Last summer, Arsenal famously made a bid of £1 over Luis Suarez's £40 million release clause at Liverpool, reportedly acting on the bad information that might be enough to sign him, as per Sam Wallace of the Independent.
The first point to make is why didn't they bid £20 million over it? Why didn't they go in with £60 million or even £70 or £80 million. It's not as if Suarez represented a risk of any kind. He is a proven Premier League star and would have delivered for Arsenal as he does for Liverpool.
We talk about Arsenal's fiscal sensibility and the notion that Arsene Wenger strives for value in the market, but if you can sign a player who can win you trophies and bring you success, surely that represents the most sensible type of business there is—even if you pay more than you want to.
I'm not saying Liverpool would definitely have sold, but their owner John Henry is a sensible businessman. If Arsenal had made a stunning initial offer, he would at least have considered it. I have a suspicion he would have taken it. Then it would have been left to Suarez to decide.
Had he said yes and Arsenal added Suarez to the summer purchase of Mesut Ozil, just imagine how different things might be right now.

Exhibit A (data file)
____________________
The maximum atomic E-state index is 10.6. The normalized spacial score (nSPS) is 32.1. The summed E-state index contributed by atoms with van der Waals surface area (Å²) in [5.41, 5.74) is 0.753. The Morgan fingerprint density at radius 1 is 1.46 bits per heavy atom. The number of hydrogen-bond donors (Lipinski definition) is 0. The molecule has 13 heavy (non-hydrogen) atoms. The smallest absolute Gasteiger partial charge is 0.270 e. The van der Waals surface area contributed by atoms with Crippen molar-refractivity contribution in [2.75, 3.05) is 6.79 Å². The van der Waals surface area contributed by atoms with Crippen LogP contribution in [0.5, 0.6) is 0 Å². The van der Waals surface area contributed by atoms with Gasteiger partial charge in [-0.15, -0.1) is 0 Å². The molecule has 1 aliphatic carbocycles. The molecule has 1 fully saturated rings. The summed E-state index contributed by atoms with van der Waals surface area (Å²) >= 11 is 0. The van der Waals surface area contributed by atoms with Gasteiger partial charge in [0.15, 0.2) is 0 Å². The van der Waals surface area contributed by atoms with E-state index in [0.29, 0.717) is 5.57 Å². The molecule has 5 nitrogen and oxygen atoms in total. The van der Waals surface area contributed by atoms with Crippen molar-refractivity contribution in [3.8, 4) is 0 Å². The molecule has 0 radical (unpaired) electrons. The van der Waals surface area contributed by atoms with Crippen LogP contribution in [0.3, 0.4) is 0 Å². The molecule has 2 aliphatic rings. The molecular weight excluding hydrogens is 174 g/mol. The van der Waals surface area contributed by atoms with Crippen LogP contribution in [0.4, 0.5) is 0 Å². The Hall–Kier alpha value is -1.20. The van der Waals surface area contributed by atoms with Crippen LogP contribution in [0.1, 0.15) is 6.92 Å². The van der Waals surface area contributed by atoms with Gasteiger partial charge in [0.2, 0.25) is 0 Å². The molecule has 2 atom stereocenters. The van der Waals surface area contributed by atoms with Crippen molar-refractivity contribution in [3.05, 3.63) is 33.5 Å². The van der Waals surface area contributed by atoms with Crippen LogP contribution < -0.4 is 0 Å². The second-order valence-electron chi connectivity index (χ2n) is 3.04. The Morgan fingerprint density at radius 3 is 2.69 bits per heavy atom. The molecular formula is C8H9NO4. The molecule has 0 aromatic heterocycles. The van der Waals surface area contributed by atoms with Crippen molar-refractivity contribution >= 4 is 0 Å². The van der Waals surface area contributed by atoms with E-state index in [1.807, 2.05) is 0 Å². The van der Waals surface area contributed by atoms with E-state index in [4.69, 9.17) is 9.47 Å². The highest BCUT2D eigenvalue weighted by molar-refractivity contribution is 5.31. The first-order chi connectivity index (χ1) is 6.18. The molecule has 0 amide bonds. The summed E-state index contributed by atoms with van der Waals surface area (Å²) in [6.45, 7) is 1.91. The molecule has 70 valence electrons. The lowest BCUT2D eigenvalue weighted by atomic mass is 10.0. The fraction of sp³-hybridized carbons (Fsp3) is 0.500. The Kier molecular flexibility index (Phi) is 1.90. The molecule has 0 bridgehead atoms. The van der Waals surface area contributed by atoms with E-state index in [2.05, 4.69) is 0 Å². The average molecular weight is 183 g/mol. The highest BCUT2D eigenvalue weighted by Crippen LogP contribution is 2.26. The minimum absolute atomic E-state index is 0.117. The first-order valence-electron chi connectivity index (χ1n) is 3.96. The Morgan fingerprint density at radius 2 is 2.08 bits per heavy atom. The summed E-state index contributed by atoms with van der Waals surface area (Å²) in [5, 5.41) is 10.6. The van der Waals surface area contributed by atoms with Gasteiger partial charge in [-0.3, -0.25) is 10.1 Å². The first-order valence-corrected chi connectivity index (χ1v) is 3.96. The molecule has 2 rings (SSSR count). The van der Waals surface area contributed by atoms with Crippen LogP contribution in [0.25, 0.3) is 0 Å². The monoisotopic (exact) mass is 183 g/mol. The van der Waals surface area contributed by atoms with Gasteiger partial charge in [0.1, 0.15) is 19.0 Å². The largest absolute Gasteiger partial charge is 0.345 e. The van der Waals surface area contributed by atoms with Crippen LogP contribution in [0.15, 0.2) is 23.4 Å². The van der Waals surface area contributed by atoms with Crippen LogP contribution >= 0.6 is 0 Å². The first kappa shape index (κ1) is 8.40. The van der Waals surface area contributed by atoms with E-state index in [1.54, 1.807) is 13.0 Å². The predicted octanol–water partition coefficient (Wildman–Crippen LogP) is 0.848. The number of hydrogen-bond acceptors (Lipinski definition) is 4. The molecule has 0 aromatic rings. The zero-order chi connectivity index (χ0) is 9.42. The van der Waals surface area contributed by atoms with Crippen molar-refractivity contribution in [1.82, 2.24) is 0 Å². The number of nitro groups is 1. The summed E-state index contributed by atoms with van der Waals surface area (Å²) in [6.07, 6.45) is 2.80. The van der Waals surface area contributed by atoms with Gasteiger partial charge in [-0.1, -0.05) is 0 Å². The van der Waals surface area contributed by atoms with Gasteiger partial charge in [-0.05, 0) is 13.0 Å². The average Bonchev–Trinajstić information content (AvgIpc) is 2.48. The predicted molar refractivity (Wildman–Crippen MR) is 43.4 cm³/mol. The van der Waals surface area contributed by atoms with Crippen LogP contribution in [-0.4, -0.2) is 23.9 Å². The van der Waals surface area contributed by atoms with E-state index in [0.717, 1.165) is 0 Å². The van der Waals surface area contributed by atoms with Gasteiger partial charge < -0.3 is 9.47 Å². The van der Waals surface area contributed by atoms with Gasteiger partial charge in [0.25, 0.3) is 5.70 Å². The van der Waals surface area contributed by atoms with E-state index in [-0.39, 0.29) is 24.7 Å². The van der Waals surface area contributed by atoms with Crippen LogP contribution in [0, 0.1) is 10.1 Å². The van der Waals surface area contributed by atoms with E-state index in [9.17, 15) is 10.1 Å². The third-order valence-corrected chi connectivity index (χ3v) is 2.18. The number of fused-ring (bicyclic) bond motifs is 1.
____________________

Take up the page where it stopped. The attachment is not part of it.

Suarez's movement is so good and his work-rate so strong that he often looks as if he's covering two or three positions at once for Liverpool. He could play a number of roles for Arsenal—delivering his usual supply of goals combined with the kind of support play that makes Liverpool so dangerous going forward.
Moreover, the presence of Suarez would bring out the best in Ozil.
Right now, Arsenal have a target man in Olivier Giroud. With Theo Walcott out injured, there's nobody making runs in behind the back four for Ozil to pick out and, as a team, they seriously lack pace. Suarez would make those runs and he'd give Arsenal the cut and thrust they lack right now.
Would signing Suarez have won Arsenal the title? He wouldn't have been the last piece of the puzzle—Wenger needs players in other areas, too—but his signing would have been an unbelievably big piece. And it would have been a statement to the fans, also.
It would have been a statement just to make the offer, even if Liverpool or Suarez turned it down. Arsenal would have been saying they were in the game and ready to go bold in the transfer market—up against the biggest hitters, for the biggest players in the world.
Suarez would have thrived, and his energetic presence would have infected the Arsenal players around him. When you have somebody fighting that hard, it rubs off on his teammates.
Where's the risk in that? The answer is there isn't any. Which is exactly why Arsenal should have at least tested Liverpool with a generous offer last summer.